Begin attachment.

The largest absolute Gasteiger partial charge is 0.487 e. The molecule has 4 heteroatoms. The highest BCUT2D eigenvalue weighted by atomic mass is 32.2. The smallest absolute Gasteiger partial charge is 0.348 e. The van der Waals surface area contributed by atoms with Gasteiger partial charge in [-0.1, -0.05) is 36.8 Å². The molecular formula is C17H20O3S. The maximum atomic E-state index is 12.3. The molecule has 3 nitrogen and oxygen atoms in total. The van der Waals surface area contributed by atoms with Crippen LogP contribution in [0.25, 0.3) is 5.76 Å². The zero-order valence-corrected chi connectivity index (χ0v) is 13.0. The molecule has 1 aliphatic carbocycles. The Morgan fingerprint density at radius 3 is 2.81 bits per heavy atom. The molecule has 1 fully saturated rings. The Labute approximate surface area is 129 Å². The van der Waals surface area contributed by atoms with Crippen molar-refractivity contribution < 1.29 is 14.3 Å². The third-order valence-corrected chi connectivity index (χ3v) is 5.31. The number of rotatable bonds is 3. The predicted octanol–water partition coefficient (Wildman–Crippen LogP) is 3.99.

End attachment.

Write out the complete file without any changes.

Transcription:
The largest absolute Gasteiger partial charge is 0.487 e. The molecule has 4 heteroatoms. The highest BCUT2D eigenvalue weighted by atomic mass is 32.2. The smallest absolute Gasteiger partial charge is 0.348 e. The van der Waals surface area contributed by atoms with Gasteiger partial charge in [-0.1, -0.05) is 36.8 Å². The molecular formula is C17H20O3S. The maximum atomic E-state index is 12.3. The molecule has 3 nitrogen and oxygen atoms in total. The van der Waals surface area contributed by atoms with Crippen LogP contribution in [0.25, 0.3) is 5.76 Å². The zero-order valence-corrected chi connectivity index (χ0v) is 13.0. The molecule has 1 aliphatic carbocycles. The Morgan fingerprint density at radius 3 is 2.81 bits per heavy atom. The molecule has 1 fully saturated rings. The Labute approximate surface area is 129 Å². The van der Waals surface area contributed by atoms with Crippen molar-refractivity contribution < 1.29 is 14.3 Å². The third-order valence-corrected chi connectivity index (χ3v) is 5.31. The number of rotatable bonds is 3. The predicted octanol–water partition coefficient (Wildman–Crippen LogP) is 3.99.